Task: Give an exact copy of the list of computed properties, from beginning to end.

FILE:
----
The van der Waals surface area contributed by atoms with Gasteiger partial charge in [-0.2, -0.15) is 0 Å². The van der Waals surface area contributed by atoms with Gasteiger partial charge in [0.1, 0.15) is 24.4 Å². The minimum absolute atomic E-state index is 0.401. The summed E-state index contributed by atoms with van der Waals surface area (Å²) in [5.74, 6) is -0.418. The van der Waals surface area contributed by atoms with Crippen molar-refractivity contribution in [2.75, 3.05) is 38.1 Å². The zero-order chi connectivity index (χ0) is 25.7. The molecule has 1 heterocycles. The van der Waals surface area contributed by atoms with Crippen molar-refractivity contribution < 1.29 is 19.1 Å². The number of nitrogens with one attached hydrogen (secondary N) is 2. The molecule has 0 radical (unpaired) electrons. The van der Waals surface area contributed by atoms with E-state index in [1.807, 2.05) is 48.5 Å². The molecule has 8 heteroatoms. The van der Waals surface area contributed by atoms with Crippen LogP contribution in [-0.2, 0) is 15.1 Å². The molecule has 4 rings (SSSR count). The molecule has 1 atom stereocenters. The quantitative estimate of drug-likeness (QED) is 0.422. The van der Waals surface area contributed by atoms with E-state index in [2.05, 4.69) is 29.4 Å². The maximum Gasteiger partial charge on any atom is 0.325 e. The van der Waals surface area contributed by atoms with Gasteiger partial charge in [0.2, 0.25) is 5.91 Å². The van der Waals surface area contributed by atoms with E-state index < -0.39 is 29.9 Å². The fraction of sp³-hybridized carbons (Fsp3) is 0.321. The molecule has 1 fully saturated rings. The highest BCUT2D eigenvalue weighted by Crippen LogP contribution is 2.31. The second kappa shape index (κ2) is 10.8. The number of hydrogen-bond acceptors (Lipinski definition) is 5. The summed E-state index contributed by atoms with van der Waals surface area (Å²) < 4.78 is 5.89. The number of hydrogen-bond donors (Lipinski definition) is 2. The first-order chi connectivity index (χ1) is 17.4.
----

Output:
The van der Waals surface area contributed by atoms with Gasteiger partial charge in [-0.2, -0.15) is 0 Å². The van der Waals surface area contributed by atoms with Gasteiger partial charge in [0.1, 0.15) is 24.4 Å². The minimum absolute atomic E-state index is 0.401. The summed E-state index contributed by atoms with van der Waals surface area (Å²) in [5.74, 6) is -0.418. The van der Waals surface area contributed by atoms with Crippen molar-refractivity contribution in [2.75, 3.05) is 38.1 Å². The zero-order chi connectivity index (χ0) is 25.7. The molecule has 1 heterocycles. The van der Waals surface area contributed by atoms with Crippen molar-refractivity contribution < 1.29 is 19.1 Å². The number of nitrogens with one attached hydrogen (secondary N) is 2. The molecule has 0 radical (unpaired) electrons. The van der Waals surface area contributed by atoms with E-state index in [1.807, 2.05) is 48.5 Å². The molecule has 8 heteroatoms. The van der Waals surface area contributed by atoms with Crippen LogP contribution in [-0.2, 0) is 15.1 Å². The molecule has 4 rings (SSSR count). The molecule has 1 atom stereocenters. The quantitative estimate of drug-likeness (QED) is 0.422. The van der Waals surface area contributed by atoms with E-state index in [2.05, 4.69) is 29.4 Å². The maximum Gasteiger partial charge on any atom is 0.325 e. The van der Waals surface area contributed by atoms with Gasteiger partial charge in [0.2, 0.25) is 5.91 Å². The van der Waals surface area contributed by atoms with E-state index < -0.39 is 29.9 Å². The fraction of sp³-hybridized carbons (Fsp3) is 0.321. The molecule has 1 fully saturated rings. The highest BCUT2D eigenvalue weighted by Crippen LogP contribution is 2.31. The second kappa shape index (κ2) is 10.8. The number of hydrogen-bond acceptors (Lipinski definition) is 5. The summed E-state index contributed by atoms with van der Waals surface area (Å²) < 4.78 is 5.89. The number of hydrogen-bond donors (Lipinski definition) is 2. The first-order chi connectivity index (χ1) is 17.4.